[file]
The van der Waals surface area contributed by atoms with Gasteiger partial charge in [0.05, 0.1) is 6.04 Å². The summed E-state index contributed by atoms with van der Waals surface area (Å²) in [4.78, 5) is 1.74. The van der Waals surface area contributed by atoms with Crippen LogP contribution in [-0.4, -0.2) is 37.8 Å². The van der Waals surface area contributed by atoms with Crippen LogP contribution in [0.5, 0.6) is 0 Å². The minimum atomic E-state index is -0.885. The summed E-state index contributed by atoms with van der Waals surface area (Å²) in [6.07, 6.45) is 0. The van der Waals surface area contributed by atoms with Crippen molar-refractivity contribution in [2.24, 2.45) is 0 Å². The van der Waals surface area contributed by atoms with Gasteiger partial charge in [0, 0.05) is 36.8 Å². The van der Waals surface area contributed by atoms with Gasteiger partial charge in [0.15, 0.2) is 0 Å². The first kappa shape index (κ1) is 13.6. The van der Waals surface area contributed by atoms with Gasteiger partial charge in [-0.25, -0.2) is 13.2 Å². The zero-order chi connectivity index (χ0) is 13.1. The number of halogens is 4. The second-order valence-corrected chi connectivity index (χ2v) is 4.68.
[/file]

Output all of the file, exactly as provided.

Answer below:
The van der Waals surface area contributed by atoms with Gasteiger partial charge in [0.05, 0.1) is 6.04 Å². The summed E-state index contributed by atoms with van der Waals surface area (Å²) in [4.78, 5) is 1.74. The van der Waals surface area contributed by atoms with Crippen LogP contribution in [-0.4, -0.2) is 37.8 Å². The van der Waals surface area contributed by atoms with Crippen LogP contribution in [0.5, 0.6) is 0 Å². The minimum atomic E-state index is -0.885. The summed E-state index contributed by atoms with van der Waals surface area (Å²) in [6.07, 6.45) is 0. The van der Waals surface area contributed by atoms with Crippen molar-refractivity contribution in [2.24, 2.45) is 0 Å². The van der Waals surface area contributed by atoms with Gasteiger partial charge in [0, 0.05) is 36.8 Å². The van der Waals surface area contributed by atoms with Gasteiger partial charge in [0.15, 0.2) is 0 Å². The first kappa shape index (κ1) is 13.6. The van der Waals surface area contributed by atoms with Gasteiger partial charge in [-0.25, -0.2) is 13.2 Å². The zero-order chi connectivity index (χ0) is 13.1. The number of halogens is 4. The second-order valence-corrected chi connectivity index (χ2v) is 4.68.